A new year in the California legislature | Cal Parks

A new year in the California legislature

On January 3, 2022, the California legislature began the second half of the two-year session. Historically a ceremonial day to celebrate the new year, this year began with dramatic shifts in committee Chairs impacting state parks. 

Two of the most influential committee Chairs in the legislature are the Senate and Assembly Appropriations Chairs. These Chairs have nearly unilateral power to halt most legislation in their committee. Surprisingly, long-time Assembly Appropriation Chair Gonzalez resigned to become the president of the California Labor Federation, AFL-CIO. Chair Gonzalez was California State Parks Foundation’s Legacy Award recipient in 2017 for her successful work on legislation to create low-cost lodging accommodations at coastal state parks. This resignation set up a cascade of changes in the Chairs of other committees. 

A cascade of vacancies leaves the California Assembly with a new legislative leader for parks 

Assembly Speaker Anthony Rendon is responsible for appointing new chairs when there are vacancies. Below are all the new appointments: 

  • Assemblymember Chris Holden (District 41): Appointed as the chair of the Assembly Appropriation Committee.  Although Holden has no state parks in his district, he sits on the Advisory Committee of the Santa Monica Mountains Conservancy and a substantial amount of the land in his district is the Angeles National Forest. Holden is the first African American chair of the Appropriation Committee in 27 years. California State Parks Foundation looks forward to building a strong relationship with him to further investments in our state parks. 

  • Assemblymember Eduardo Garcia (District 56): Appointed as the chair of the Assembly Utilities and Energy Committee. Assemblymember Garcia is the previous chair of the Assembly Water, Parks and Wildlife Committee. He will now be filling Assemblymember Holden’s previous chair position in Assembly Utilities and Energy Committee. California State Parks Foundation is sad to see this exceptional park champion leave his position as Chair of the committee most pertinent to our work. 

  • Assemblymember Rebecca Bauer-Kahan (District 16): Appointed as the chair of the Assembly Water, Parks, and Wildlife Committee. Although she is new to the committee, she is a veteran environmental advocate and attorney. Prior to her election to the Assembly in 2018, she specialized in ensuring corporations complied with environmental laws and regulations. Bauer-Kahan hails from the East Bay city of Orinda, and her district includes the Lake Del Valle State Recreation Area, Bethany Reservoir State Recreation Area, Carnegie State Vehicle Recreation Area, and borders Mount Diablo State Park. 

Redistricting lead to resignations and early retirements in the California legislature 

Although this activity in the legislature on the first day back in session was unusual, it is likely an indication of additional shuffles to come this year. The catalyst for these announcements is California’s redistricting process that occurs every 10 years. The new district maps pit incumbents against each other or cause sitting members to face more difficult elections than they want to pursue. Since the Redistricting Committee released the new maps in late December, 13 Assemblymembers and 3 Senators have announced they are resigning mid-term or not seeking re-election this upcoming November.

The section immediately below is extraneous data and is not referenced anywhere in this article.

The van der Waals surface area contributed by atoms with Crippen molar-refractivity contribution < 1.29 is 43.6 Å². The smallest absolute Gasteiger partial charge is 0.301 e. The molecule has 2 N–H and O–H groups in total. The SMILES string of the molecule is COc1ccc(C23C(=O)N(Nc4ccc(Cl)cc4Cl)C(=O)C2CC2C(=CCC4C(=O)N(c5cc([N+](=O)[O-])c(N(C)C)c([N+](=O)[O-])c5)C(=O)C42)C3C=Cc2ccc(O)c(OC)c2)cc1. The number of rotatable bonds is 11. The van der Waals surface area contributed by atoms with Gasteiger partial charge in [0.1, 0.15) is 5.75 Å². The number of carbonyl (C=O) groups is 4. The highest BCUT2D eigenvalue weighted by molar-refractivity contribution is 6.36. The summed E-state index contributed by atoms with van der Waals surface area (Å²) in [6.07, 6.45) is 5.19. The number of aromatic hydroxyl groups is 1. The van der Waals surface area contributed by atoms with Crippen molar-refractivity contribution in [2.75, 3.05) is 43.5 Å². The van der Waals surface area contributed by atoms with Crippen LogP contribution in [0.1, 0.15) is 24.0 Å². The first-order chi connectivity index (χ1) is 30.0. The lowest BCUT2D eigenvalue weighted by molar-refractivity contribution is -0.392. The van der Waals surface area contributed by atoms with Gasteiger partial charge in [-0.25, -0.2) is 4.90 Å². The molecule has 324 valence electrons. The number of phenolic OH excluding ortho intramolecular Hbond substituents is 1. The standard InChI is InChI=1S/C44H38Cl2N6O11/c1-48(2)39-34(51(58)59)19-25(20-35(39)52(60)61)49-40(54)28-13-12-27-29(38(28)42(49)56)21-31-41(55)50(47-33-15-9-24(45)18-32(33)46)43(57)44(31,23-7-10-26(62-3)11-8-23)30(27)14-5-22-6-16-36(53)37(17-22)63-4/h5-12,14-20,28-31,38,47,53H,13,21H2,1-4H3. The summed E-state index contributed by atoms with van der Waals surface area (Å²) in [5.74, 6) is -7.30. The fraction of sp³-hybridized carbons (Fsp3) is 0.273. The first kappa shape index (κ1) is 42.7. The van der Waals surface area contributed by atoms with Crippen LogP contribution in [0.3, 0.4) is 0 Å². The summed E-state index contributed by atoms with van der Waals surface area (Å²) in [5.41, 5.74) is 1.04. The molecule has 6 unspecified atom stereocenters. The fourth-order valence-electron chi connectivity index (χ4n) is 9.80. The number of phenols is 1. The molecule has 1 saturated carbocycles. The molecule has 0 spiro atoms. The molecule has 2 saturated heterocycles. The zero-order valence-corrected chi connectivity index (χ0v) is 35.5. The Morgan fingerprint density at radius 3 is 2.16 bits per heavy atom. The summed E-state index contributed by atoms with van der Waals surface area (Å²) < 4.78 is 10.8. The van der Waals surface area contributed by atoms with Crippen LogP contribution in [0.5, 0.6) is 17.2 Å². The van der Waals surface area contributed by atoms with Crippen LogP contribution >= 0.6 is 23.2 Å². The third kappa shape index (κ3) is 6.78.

Most notably for state park advocates, Senator Henry Stern, Chair of the Senate Natural Resource Committee, announced he is running for a seat on the LA County Board of Supervisors. If he wins, we will resign from the Senate halfway through his second term. Elected in 2016, Stern is a champion for the environment and an Ex-Officio Member of the California State Park and Recreation Commission. As Chair of the Natural Resources and Water committee, Stern helps determine the fate of bills addressing important issues for state parks, including conservation and management of public resources, fish and wildlife, recreation, parks, and forestry practices. Across the aisle, Assemblymember Richard Bloom, Chair of the Budget Sub-Committee that analyzes the state parks budget, announced he would also not be seeking re-election to the Assembly to run for the same supervisorial seat as Stern. In this committee, Bloom will help determine the funding levels for our state parks, including whether specific projects addressing challenges like wildfires and climate change are resourced.  

These substantial losses to the institutional knowledge of issues impacting state parks warrant vigilance. As new members enter the legislature, California State Parks Foundation looks to educate members on issues in state parks impacting our six main goals – climate resiliency, equitable access, honoring history and culture, protecting wildlife and nature, park experiences, and park funding. Through education, we can influence legislative and budget advocacy to support the protection and preservation of state parks, for all.